This project is entirely based around isolating the play of Josh Rosen. Traditional data points will tell you that his rookie season was one of the worst in the history of the league. Watching each drop back multiple times over, breaking down the most impactful plays, and charting the data that tells the true story, this is the 2018 Josh Rosen charting project.

Jump To:

Week 4 vs. Seattle
Week 5 at San Francisco
Week 6 at Minnesota
Week 7 vs. Denver
Week 8 vs. San Francisco
Week 10 at Kansas City
Week 11 vs. Oakland
Week 12 at LA Chargers
Week 13 at Green Bay
Week 14 vs. Detroit
Week 15 at Atlanta
Week 16 vs. LA Rams
Week 17 at Seattle

 

Week 16 vs. LA Rams –

For the second consecutive game Josh Rosen didn’t finish under-center for the Cardinals. In a blowout loss, where it seemed like the entire game plan revolved around making life easy on Josh Rosen, Arizona still managed to get ran out of the building. Mike Glennon completed the final series for the Red Birds offense.

Rosen threw the ball only 23 times, but scrambled more than he has all season. The game plan also featured the least amount of variety, from a personnel grouping standpoint, all season.

 

11-personnel 30 snaps
12-personnel 1 snap

 

Rosen’s typical third down heroics didn’t show up. The Cardinals converted only 2-of-10 third downs in the passing game (one a QB scramble). Converting, as it has been all season, was a challenge in general — Arizona converted just 6-of-31 drop backs (19.4%).

Rosen was in the shotgun almost exclusively (3 under-center, 28 in the gun). This led to a limited play-action passing game (only one throw from play pass).

The four mistakes attributed to Rosen were largely deep shots. He missed on short pass, but two of the three inaccuracies came on balls down the field. One of those deep shots was an ill-advised throw into coverage despite a wide open Larry Fitzgerald coming across the formation (seen in the video thread).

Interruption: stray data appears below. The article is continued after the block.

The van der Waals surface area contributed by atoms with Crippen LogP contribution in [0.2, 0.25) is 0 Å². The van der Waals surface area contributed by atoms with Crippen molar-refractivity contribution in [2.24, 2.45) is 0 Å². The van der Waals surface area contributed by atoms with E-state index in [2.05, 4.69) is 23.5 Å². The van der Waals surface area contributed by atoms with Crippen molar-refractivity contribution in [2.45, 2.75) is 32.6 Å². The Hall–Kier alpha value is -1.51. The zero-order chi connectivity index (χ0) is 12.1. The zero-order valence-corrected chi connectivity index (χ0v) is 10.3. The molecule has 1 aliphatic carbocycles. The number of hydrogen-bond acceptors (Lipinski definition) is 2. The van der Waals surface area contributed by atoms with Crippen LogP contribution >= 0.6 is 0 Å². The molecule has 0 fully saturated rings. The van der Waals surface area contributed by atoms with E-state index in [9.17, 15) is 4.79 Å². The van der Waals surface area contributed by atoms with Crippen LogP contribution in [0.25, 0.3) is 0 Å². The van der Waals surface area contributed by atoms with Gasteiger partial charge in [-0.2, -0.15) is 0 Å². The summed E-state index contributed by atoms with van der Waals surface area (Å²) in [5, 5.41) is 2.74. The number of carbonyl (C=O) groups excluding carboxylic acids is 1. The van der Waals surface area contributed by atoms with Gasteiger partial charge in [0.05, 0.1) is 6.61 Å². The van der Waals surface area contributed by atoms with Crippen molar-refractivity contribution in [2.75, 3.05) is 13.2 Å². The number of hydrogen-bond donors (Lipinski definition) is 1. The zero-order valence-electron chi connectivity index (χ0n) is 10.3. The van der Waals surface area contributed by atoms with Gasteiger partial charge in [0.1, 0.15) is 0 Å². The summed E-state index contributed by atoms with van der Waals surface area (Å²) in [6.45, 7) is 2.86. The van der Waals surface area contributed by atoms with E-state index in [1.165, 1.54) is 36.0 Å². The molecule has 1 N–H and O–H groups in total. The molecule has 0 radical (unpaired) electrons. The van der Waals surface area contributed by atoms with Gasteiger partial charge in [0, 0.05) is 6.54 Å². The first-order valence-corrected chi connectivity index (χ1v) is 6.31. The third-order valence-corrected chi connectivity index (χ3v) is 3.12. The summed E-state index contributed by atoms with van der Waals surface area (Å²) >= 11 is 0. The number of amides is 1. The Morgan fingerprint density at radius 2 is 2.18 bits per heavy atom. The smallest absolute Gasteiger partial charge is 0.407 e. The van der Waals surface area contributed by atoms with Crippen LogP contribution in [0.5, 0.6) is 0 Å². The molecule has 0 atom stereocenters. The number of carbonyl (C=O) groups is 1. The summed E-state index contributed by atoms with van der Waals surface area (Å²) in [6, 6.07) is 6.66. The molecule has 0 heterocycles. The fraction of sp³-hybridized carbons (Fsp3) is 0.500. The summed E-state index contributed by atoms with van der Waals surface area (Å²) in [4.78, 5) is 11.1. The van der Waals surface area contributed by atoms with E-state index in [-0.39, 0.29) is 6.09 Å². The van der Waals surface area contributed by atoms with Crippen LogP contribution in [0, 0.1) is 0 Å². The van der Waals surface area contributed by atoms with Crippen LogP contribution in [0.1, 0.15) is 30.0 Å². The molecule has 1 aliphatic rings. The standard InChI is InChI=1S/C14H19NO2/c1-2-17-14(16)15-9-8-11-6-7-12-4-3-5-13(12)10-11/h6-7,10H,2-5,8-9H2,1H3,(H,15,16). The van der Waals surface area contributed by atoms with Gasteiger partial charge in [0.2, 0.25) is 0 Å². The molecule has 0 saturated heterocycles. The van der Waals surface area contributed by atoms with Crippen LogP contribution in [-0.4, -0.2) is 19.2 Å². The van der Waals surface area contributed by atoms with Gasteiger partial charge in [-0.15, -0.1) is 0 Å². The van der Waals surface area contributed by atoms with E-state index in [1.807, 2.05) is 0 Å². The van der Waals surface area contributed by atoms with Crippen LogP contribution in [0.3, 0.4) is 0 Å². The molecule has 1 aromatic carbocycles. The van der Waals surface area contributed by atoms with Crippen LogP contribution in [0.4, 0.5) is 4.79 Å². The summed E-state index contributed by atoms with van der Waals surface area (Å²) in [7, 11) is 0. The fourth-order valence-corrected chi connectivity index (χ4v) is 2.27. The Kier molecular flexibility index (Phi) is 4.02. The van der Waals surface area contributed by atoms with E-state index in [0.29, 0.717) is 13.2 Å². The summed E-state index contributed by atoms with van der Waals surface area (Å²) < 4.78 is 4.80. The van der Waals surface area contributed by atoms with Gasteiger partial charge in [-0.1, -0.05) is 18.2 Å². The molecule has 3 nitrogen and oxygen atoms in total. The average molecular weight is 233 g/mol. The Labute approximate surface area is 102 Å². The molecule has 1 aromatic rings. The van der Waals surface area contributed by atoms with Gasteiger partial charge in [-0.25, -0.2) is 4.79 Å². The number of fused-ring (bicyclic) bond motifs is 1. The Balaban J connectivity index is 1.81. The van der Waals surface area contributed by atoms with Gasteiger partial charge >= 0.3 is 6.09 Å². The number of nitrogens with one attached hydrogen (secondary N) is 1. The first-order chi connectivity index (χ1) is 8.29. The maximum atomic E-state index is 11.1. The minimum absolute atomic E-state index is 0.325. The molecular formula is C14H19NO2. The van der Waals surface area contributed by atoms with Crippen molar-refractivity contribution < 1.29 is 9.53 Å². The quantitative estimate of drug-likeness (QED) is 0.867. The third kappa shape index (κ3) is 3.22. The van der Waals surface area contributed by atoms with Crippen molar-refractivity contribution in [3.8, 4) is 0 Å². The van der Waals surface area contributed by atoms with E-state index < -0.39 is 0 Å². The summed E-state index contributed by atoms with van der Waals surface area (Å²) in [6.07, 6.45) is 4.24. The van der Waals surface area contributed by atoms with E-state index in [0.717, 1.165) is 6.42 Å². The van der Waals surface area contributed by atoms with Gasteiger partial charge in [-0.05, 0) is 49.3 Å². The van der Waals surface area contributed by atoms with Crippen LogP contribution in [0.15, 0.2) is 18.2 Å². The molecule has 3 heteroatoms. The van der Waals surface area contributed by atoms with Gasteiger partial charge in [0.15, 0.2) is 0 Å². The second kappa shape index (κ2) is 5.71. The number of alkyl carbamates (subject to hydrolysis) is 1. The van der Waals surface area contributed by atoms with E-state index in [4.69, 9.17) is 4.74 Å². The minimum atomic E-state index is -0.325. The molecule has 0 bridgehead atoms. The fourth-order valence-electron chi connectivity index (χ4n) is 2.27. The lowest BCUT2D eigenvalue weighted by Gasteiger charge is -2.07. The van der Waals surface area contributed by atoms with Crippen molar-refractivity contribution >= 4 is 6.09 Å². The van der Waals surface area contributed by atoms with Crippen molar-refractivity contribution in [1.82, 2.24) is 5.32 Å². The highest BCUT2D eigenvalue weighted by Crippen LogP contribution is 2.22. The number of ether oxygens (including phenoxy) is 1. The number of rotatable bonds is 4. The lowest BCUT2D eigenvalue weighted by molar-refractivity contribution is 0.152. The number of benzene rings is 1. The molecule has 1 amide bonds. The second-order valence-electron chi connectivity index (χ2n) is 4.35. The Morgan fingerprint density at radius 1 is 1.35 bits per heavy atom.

Rosen’s depth splits were as follows:

 

Portion of the Field Accurate Pass/Number of Passes
20+ yards 0/3 (0%)
11-19 yards 0/3 (0%)
0-10 yards (or behind LOS) 11/16 (68.8%)

 

More than half of Rosen’s 87 passing yards came from YAC (54%). The average depth of Rosen’s passes was 9.22 air yards per throw.

Throwing into tight window was a futile effort. Rosen completed 1-of-7 contested throws for 7 yards. Pressure was a regular fixture, yet again, as Rosen was under duress on 11 drop backs (4 sacks, 5 hits, 2 hurries). The average time from snap-to-pressure was 2.30 seconds.

The war of attrition seems to have finally broken the Cardinals spirit. The team’s execution was lacking all year, but this game was something of a “white flag” effort from the coaching staff. Rosen gets tabbed with a losing performance for a lack of big-time plays, a few mistakes, and an awful holistic result.

 

2018 Performance Results Number of Games
Winning Performance 2 (SEA, SF)
Inconsequential Performance 3 (@MIN, @LAC, @ATL)
Losing Performance 6 (@SF, DEN, @KC, OAK, @GB, DET, LAR)

Winning Performance – The QB played well enough to garner a victory. He limited mistakes and made plays in crucial situations.
Inconsequential Performance – More of a game-managing role, the QB didn’t have the big plays, but mistakes were limited.
Losing Performance – The QB limited his team’s ability to win the game with his performance.

@WingfieldNFL

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Miami Dolphins

Josh Rosen 2018 Passing Chart – Week 15 at Atlanta

Travis Wingfield

Published

on